Do Libertarians make a difference?

Curing the post-election blues

by Nick Smith

We went through two intense election cycles in 2018. With the noteworthy exception of Sup. Jeff Hewitt’s victory in Riverside County, neither cycle produced good results for liberty in San Francisco or California.

LPSF 2018-11 election activism graphic
Image courtesy of LP San Francisco

Facing the ballot results can be discouraging, to say the least. Measures that we had devoted many days of work to oppose, passed with ease, and candidates that we spent our free nights and weekends supporting, came in last in their contests. It would be easy to throw in the towel and give up on defending liberty, conceding that our efforts don’t make any difference after all.

Although … don’t they?

It’s impossible to know what would happen if the Libertarian Party (LP) were not here to stand up for liberty.

Here in San Francisco, Measure A passed with a whopping 82.7 percent of the vote. So its call for $425 million in bonded indebtedness for up to three decades — for the Embarcadero seawall and infrastructure — moved far more voters than the two-thirds’ majority it needed. It was supported by the local Democratic and Republican Parties.

Measure E, to redirect a portion of existing hotel-tax collections to arts and cultural services, also easily surpassed its two-thirds’ requirement, garnering more than 75 percent of the vote. It, too, had support from the Democrats, and no recommendation from the GOP.

LP San Francisco logo, red blue golden gate bridge graphicOn both of these measures, the only opposition that voters saw came from the LPSF. We were the official — and only — opponent of both of these measures. We certainly don’t deserve all the credit for those “no” votes, but if we had not been here, the voters would have heard only one side of the story. Doesn’t the public need a voice to oppose wasteful government spending?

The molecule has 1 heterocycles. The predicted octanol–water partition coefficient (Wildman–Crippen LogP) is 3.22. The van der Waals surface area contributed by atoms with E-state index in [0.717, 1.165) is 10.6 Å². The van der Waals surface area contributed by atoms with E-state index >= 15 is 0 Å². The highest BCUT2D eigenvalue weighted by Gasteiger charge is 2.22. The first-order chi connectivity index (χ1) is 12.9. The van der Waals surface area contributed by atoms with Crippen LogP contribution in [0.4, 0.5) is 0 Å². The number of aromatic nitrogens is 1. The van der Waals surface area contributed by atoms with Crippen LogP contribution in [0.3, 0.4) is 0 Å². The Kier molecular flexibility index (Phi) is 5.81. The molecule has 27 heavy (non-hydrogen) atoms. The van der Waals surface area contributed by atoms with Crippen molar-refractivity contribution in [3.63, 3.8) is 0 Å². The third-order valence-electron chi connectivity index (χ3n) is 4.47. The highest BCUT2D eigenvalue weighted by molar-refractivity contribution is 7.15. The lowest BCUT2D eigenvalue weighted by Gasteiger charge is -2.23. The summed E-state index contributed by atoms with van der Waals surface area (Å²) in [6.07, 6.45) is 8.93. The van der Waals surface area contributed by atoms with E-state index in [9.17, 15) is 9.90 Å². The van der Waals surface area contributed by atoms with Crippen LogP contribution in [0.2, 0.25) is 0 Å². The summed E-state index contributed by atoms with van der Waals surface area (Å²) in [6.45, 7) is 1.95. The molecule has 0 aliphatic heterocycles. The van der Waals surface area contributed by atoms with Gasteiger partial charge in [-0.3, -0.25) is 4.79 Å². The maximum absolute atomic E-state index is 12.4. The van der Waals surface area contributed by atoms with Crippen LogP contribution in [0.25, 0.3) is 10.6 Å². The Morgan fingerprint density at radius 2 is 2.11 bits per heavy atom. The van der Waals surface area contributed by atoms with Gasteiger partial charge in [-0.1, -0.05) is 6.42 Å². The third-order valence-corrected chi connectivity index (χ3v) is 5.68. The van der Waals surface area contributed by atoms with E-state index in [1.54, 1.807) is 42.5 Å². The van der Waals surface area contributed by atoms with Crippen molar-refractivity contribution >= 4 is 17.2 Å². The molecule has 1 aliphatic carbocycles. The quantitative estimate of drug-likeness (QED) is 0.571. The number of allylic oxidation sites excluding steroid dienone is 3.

We may have lost these battles, but we continue fighting for liberty. And with each stand we take, we gain more recruits. I have watched the LPSF grow substantially over the past year, with new activists showing up at almost every meeting. We have learned many lessons and picked up new skills that will help us be more effective in the future.

To put it simply, the work we do does make a difference. Maybe not yet in the way we want it to — election outcomes — but in gained momentum. With a sustained effort, we might just see San Franciscans and Californians begin to realize that individual liberty is worth fighting for.

Nick Smith is chair of the Libertarian Party of San Francisco.

The original version of this article was published on Nov. 29, 2018, at Reprinted with permission.